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Social Media: Senior Leaders Need to Get on the Bus

Mike Company Recieving Night

By General Robert B. “Abe” Abrams

The emergence of social media over the last decade has impacted just about every facet of life, reshaping the ways in which we interact, socialize, and communicate. Digital natives – like my 24-year old son – navigate multiple social media platforms near simultaneously, day and night. For digital immigrants – those of us born before 1985 – not so much. Some are uncomfortable with the technology, or the content, and believe there is a high risk of engaging.  Others lack the intellectual curiosity to explore the vast potential social media has to offer.

If you are a senior leader in the military, being engaged on social media is becoming more of an imperative by the day. There are many reasons why this is essential, but here are my top 10:  

10) Social media is another great way to stay connected with friends and family, especially when deployed or living overseas. Gone are the days of letter-writing. Today, you can keep in touch with loved ones at the push of a button.

9) If you are a Flag Officer, there are and will continue to be imposters seeking to impersonate you, as frequently as 4-7 times every week. You need to assist in stamping them out, and claiming a presence online is the first step in promoting truthful, valuable interactions over the internet.

8) Social media is a great way to keep up with current events. By tailoring your “feeds” as you see fit, you can curate the news, ensuring whatever is most important to your craft loads first on your screen.

7) Social media allows you to stay connected with current hot topics across the Department of Defense, not just within your Service. It does us all good to look outside our own worlds.

6) It’s a great tool to solve some of life’s stickier problems. For example, while I was out on recent travel, my flight itinerary was changed without warning. By sending a Direct Message to the airline, I was able to get immediate feedback from an agent, much faster than calling a hotline or using some website chat function. Solutions have become more instantaneous with the advent of social media.

5) Social media provides necessary comedic relief. There are many funny, intelligent people on social media, and if you enjoy humor and downright sharp wit, these platforms are for you. 

4) It’s also highly accessible, providing a non-traditional platform to get your message out. The best thing about it is that you can do it yourself, whenever the mood strikes, or simply when you have time. 

3) It is important for us to acknowledge that the higher you go, the more insulated and distant you are from where the rubber meets the road. Social media gives us the opportunity to hear directly from our service members about what is bothering them, or the challenges facing them and their families. It is not always glamorous – not unlike reading the inside of a porta-potty at NTC – but the majority of the time, you will get unfiltered, grassroots feedback, and that is something we can all benefit from.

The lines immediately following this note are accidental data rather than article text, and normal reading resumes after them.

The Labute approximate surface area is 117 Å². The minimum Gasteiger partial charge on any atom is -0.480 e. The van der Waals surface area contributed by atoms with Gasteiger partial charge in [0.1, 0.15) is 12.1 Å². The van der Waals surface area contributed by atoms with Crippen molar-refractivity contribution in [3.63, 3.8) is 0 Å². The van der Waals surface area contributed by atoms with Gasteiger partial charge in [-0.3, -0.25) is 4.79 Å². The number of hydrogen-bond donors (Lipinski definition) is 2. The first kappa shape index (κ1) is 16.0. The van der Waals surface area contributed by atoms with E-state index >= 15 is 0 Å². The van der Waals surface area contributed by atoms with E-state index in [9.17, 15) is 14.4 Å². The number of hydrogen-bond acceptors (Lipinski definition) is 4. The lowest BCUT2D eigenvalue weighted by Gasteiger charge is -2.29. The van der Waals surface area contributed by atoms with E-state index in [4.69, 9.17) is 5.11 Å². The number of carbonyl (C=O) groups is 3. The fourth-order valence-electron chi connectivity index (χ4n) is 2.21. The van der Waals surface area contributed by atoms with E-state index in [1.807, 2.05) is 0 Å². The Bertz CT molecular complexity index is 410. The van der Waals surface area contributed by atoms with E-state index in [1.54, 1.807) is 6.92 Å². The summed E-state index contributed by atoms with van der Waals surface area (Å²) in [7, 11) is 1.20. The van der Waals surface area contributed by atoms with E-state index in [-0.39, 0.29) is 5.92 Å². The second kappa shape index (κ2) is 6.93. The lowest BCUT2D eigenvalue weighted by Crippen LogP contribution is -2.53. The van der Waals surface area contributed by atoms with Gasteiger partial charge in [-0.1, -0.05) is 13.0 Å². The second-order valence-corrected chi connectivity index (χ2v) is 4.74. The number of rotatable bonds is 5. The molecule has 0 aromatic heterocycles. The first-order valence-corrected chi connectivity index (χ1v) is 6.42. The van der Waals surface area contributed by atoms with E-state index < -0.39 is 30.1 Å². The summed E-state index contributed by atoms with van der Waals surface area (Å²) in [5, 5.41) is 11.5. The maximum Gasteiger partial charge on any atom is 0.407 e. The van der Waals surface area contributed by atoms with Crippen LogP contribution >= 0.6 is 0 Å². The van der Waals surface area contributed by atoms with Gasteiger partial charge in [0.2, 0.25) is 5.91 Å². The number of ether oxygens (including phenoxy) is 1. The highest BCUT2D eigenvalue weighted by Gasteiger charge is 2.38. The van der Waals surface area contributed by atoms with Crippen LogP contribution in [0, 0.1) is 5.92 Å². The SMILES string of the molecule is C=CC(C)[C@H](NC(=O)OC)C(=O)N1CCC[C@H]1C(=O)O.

2) Your subordinates are all over social media. As such, these platforms provide another venue for them to have access to you – think virtual open door policy. After establishing credibility, you might even get the chance to actually help people. Refreshingly, most are polite and professional in their interactions with senior leaders online. 

1) When you get down to it, by engaging in social media, it lets people know that you are human just like everyone else. It gives others insight as to how you think and what you care about, and that very real human connection helps build strong, meaningful relationships.

At the end of the day, social media will proliferate with or without the presence of senior military leaders, but for all the reasons I outlined (and many more), it’s better for us to get on the bus and enjoy the ride.

General Robert B. “Abe” Abrams is the Commander of United Nations Command, ROK-US Combined Forces Command, and United States Forces Korea (UNC/CFC/USFK), and most recently served as the 22nd Commander of United States Army Forces Command, at Fort Bragg, North Carolina. An Armored Cavalryman, he earned his commission from the United States Military Academy in 1982, and has commanded at every level from Company through Division, and led units in combat operations in Saudi Arabia, Kuwait, Iraq and Afghanistan. General Abrams holds a Bachelor of Science from the United States Military Academy, a Master of Science from Central Michigan University and a Master of Strategic Studies from the United States Army War College. He and his wife are proud parents of two children and grandparents to two grandchildren. General Abrams is a functional fitness enthusiast who also enjoys golf, follows college basketball closely, and gets March Madness annually, and remains an ever-optimistic fan of the Washington Redskins and the Army football team.

5 thoughts on “Social Media: Senior Leaders Need to Get on the Bus”

  1. The bullet points are good. But social media can also be a place of mean spirited individuals and will use their free speech amendment; especially if they are doing it on their time without having their uniform on, will senior officers go after them?


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